I began working for wages forty-one years ago. I’ve been a table busser, dishwasher, waitress, short-order cook, golf course attendant, grocery stocker, real estate agent, grocery clerk, bartender, orchard worker, counselor, secretary, bus driver, activity programmer, fundraiser, organizer, and caregiver. I keep the roof over my head and food in my body, and I buy nice pens and hoard paper. It’s been an interesting career.
Before I ever had a job, my father passed along to me his view of work.
“Anyone who works at a job they don’t like is an idiot. There are hundreds of jobs out there, so why do one you don’t like?” Okay, this was in the Sixty’s, and he was a drop-out from his gray-flannel generation. Today, we work where we can. But at fifteen, I took his advice to heart. After all, the man was a genius, or so he said.
Because my main work is writing, I’ve been free to lead an interesting life, traveling sideways through it rather than looking up some ladder or following prescribed paths to goals. I’ve ended up here, caregiving and writing, finally settled after a lifetime of adventure. I’ve arrived with a treasure, the honed version of my father’s advice, which I apply to everything – work, play, and people.
Whatever I do, or whoever I do it with, if it is not absolutely delightful, I will not do it again. Friends who know I’m not into poetry will probably want to point out that that sentence could perhaps be parsed into a poem.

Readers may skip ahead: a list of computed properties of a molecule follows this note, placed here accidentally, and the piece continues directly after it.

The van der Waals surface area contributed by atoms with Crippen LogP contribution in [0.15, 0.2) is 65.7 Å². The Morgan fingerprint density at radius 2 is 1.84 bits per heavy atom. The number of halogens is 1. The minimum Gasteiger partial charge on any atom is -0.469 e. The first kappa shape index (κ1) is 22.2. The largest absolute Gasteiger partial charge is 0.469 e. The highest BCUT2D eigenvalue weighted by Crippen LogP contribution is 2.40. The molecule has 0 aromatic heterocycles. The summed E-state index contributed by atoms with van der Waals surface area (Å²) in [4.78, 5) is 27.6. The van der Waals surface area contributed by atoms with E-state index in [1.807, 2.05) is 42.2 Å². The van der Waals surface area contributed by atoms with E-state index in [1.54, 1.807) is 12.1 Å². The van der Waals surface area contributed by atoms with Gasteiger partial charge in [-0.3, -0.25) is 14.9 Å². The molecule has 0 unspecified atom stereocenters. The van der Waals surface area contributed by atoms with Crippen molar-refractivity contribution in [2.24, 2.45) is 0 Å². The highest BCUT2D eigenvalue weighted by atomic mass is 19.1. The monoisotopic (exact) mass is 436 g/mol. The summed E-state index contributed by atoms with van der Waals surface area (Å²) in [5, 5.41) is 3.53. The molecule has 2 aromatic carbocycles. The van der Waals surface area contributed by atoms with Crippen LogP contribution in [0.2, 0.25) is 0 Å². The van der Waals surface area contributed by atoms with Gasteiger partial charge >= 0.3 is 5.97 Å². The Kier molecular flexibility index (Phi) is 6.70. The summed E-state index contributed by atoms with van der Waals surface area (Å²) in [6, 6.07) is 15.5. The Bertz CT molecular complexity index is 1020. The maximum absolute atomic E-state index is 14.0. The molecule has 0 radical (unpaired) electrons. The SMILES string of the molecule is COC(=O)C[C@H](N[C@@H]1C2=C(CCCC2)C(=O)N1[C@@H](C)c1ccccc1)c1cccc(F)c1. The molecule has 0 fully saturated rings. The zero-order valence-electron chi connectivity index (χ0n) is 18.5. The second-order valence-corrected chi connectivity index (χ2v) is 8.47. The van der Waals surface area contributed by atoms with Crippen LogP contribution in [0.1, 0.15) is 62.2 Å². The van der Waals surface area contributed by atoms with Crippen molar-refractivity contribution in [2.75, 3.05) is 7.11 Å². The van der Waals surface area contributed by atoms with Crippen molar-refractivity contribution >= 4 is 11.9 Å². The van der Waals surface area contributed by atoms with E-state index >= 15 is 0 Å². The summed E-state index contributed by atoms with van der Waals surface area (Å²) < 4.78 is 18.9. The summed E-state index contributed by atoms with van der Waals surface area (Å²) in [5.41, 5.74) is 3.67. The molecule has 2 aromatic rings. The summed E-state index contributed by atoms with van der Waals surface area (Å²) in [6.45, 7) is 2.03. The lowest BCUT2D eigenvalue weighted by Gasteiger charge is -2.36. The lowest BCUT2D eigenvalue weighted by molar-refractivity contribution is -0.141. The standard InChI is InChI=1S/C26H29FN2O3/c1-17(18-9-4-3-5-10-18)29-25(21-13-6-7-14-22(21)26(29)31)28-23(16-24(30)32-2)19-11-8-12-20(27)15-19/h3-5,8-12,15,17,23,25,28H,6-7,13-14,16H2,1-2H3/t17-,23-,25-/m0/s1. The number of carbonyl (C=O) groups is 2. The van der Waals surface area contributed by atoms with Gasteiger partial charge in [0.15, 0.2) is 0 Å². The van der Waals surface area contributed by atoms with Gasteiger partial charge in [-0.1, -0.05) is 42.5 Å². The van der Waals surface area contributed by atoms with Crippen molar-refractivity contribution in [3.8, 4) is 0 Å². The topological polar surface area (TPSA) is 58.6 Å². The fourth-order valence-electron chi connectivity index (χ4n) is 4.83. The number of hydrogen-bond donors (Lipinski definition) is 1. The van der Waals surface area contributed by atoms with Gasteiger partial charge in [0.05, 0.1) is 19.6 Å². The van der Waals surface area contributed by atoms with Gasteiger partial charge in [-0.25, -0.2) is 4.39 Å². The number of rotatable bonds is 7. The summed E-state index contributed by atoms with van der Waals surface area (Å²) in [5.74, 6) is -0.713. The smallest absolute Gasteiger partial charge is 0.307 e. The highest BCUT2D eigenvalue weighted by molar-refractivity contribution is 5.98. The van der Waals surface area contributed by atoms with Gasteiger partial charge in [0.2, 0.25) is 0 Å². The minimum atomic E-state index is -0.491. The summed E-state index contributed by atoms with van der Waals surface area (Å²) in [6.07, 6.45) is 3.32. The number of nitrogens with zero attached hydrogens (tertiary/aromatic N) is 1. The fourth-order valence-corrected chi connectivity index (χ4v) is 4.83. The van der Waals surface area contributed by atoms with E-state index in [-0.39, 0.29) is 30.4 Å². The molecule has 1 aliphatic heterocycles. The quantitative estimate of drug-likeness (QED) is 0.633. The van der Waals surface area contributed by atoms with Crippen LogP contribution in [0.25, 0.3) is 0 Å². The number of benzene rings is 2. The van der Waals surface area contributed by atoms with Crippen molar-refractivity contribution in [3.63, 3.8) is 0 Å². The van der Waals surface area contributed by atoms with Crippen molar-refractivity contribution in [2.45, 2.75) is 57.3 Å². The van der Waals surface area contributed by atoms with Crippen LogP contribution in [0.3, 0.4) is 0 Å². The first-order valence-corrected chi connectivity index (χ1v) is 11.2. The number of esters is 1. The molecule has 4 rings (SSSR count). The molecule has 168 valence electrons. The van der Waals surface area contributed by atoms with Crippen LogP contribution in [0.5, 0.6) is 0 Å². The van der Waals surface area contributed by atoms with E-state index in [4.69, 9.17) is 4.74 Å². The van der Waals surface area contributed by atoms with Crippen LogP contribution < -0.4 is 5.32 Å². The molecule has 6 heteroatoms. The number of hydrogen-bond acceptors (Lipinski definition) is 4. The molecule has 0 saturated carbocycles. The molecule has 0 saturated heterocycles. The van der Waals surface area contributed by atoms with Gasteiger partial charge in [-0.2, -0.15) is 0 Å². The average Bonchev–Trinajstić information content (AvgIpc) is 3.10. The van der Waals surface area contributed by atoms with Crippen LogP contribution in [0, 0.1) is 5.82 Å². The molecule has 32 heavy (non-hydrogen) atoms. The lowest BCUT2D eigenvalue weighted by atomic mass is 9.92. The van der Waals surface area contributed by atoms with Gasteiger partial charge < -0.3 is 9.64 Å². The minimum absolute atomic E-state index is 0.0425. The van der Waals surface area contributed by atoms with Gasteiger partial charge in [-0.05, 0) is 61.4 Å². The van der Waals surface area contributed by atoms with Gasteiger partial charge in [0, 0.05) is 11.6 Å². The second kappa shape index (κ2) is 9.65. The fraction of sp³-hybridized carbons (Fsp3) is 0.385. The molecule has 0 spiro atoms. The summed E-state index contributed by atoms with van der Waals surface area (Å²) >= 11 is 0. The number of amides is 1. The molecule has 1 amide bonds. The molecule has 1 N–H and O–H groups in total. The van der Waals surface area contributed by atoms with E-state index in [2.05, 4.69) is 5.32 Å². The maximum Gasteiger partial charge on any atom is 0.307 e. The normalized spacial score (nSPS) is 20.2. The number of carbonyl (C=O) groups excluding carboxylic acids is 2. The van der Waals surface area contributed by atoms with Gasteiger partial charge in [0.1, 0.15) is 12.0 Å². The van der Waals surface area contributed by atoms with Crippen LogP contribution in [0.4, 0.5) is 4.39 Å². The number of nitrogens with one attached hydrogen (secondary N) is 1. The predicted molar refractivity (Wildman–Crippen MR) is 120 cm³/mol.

My work life lately passes for delightful. Just enough, not too much. Having a say in the business, having great co-workers. And the clients! The dancer, the writer, the actress. I am honored to serve these artists. Then, once a week, I have a date with a dog lover, whom my dog loves, and we three delight in each other for three hours. Clients who are almost neighbors, clients who are old friends. A mother-daughter household that mirrors my daughter-mother homelife. My bookend ladies, for whom I clean, once or twice a month, generationally indentical in the habits of their lives, and yet one is staunchly Republican and the other a dedicated Democratic. They both amuse me, respect me, and educate me. Several wise and silly ninety-year olds. They keep me young.
When there are so many people who need companions and helpers, (“allies,” as one of the artists has named my role), why would I work for anyone who is less than absolutely delightful, or who thinks I’m not a delight, myself? Here and there, I might spend a few hours with someone who is only barely delightful, to earn a coin to buy a fantastic new pen (or laptop), but otherwise I’m sticking to my to my hard-earned self-counsel. This pretty much means I won’t be writing any more poems.
Whatever I do,
with whomever I do it,
if I’m not absolutely delighted,
I will not, not, NOT! do it again.